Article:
The best of the best

It was Emperor Kangxi’s own idea to entice the Russians over to his side. From the very first clashes with them he realized that the Russians were a dangerous and strong enemy and it would be difficult to drive them out of the Far East. The emperor decided he needed fighters like them, so, whenever possible, he happily incorporated them into his own army.

This policy led to more than a hundred Russians in total joining the army of the Qing Empire. Some did it of their own free will, while others were captured as prisoners in military campaigns and then decided to stay in a foreign land. All of them went down in history as ‘Albazinians’ after the largest group of volunteers from the fort on the River Amur.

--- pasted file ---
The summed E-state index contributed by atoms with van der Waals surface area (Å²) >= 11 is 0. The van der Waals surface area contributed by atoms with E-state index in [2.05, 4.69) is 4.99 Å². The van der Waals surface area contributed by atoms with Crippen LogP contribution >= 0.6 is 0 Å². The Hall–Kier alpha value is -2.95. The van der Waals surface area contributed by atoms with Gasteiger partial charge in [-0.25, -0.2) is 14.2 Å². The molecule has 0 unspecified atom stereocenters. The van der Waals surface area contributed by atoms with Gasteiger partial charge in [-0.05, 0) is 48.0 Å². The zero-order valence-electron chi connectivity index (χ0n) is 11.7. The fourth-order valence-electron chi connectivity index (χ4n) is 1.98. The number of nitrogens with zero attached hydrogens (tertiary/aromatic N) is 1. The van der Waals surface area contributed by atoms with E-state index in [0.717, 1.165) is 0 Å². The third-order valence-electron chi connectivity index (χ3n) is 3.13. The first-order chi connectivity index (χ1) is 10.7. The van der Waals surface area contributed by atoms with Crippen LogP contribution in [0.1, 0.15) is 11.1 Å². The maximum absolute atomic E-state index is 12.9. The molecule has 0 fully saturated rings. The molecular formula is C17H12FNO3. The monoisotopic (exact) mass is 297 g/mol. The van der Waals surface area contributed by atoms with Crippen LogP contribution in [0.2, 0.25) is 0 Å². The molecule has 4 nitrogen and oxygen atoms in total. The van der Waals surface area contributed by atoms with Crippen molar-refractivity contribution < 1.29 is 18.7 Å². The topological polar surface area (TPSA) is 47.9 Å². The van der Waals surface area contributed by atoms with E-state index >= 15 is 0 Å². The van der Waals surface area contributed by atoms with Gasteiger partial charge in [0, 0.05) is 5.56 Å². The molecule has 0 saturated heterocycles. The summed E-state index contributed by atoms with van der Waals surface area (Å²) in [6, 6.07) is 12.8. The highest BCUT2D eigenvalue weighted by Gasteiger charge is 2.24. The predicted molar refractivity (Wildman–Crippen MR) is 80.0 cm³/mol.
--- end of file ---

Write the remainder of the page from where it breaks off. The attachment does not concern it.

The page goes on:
The Cossacks were treated with great honors. They were ranked among the hereditary military class, which was almost at the top of the social structure in Qing Dynasty China. Only the privileged nobility were above them.

Emperor Kangxi.

The Albazinians were enrolled in an elite contingent of Qing troops under the direct command of the Emperor — the so-called ‘Bordered Yellow Banner’ (there were eight banners in total, each numbering up to 15,000 soldiers). Within the banner, they had their own “Russian company” — ‘Gudei’.

Apart from the Russians, only aristocratic Manchu youths were allowed to join the Bordered Yellow Banner guards unit. The Chinese were barred from it.

A comfortable life

The Albazinians were showered with privileges: They were provided with housing and arable land and received monetary payments and rice rations. Those who had no families (i.e. the majority) were given local Chinese and Manchu women — the widows of executed criminals — as wives.